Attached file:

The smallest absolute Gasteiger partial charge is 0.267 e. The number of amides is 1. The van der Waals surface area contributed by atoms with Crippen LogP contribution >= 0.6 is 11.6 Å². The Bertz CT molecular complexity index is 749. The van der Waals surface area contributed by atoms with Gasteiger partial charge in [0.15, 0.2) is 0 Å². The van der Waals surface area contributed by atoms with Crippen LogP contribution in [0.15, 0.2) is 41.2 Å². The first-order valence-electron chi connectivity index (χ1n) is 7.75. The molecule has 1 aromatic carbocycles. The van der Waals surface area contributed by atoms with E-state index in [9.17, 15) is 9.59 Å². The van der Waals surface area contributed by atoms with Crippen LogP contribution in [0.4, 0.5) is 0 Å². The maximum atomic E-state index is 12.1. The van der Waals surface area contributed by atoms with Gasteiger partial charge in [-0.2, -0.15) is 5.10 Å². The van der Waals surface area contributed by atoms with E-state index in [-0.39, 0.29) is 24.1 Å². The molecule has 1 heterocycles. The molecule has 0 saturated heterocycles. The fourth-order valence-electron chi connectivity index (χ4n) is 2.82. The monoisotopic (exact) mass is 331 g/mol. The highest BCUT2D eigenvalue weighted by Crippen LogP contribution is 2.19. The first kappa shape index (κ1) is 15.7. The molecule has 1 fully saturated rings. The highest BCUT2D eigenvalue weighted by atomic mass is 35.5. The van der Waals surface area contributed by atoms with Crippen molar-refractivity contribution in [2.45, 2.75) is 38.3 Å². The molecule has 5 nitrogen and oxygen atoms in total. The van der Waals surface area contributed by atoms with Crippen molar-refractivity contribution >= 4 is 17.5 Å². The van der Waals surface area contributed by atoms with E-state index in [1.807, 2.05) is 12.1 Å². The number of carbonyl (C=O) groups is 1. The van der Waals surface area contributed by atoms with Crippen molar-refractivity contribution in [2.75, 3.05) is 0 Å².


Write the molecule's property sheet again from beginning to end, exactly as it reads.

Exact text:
The smallest absolute Gasteiger partial charge is 0.267 e. The number of amides is 1. The van der Waals surface area contributed by atoms with Crippen LogP contribution >= 0.6 is 11.6 Å². The Bertz CT molecular complexity index is 749. The van der Waals surface area contributed by atoms with Gasteiger partial charge in [0.15, 0.2) is 0 Å². The van der Waals surface area contributed by atoms with Crippen LogP contribution in [0.15, 0.2) is 41.2 Å². The first-order valence-electron chi connectivity index (χ1n) is 7.75. The molecule has 1 aromatic carbocycles. The van der Waals surface area contributed by atoms with E-state index in [9.17, 15) is 9.59 Å². The van der Waals surface area contributed by atoms with Crippen LogP contribution in [0.4, 0.5) is 0 Å². The maximum atomic E-state index is 12.1. The van der Waals surface area contributed by atoms with Gasteiger partial charge in [-0.2, -0.15) is 5.10 Å². The van der Waals surface area contributed by atoms with E-state index in [-0.39, 0.29) is 24.1 Å². The molecule has 1 heterocycles. The molecule has 0 saturated heterocycles. The fourth-order valence-electron chi connectivity index (χ4n) is 2.82. The monoisotopic (exact) mass is 331 g/mol. The highest BCUT2D eigenvalue weighted by Crippen LogP contribution is 2.19. The first kappa shape index (κ1) is 15.7. The molecule has 1 fully saturated rings. The highest BCUT2D eigenvalue weighted by atomic mass is 35.5. The van der Waals surface area contributed by atoms with Crippen molar-refractivity contribution in [2.45, 2.75) is 38.3 Å². The molecule has 5 nitrogen and oxygen atoms in total. The van der Waals surface area contributed by atoms with Crippen molar-refractivity contribution >= 4 is 17.5 Å². The van der Waals surface area contributed by atoms with E-state index in [1.807, 2.05) is 12.1 Å². The number of carbonyl (C=O) groups is 1. The van der Waals surface area contributed by atoms with Crippen molar-refractivity contribution in [2.75, 3.05) is 0 Å².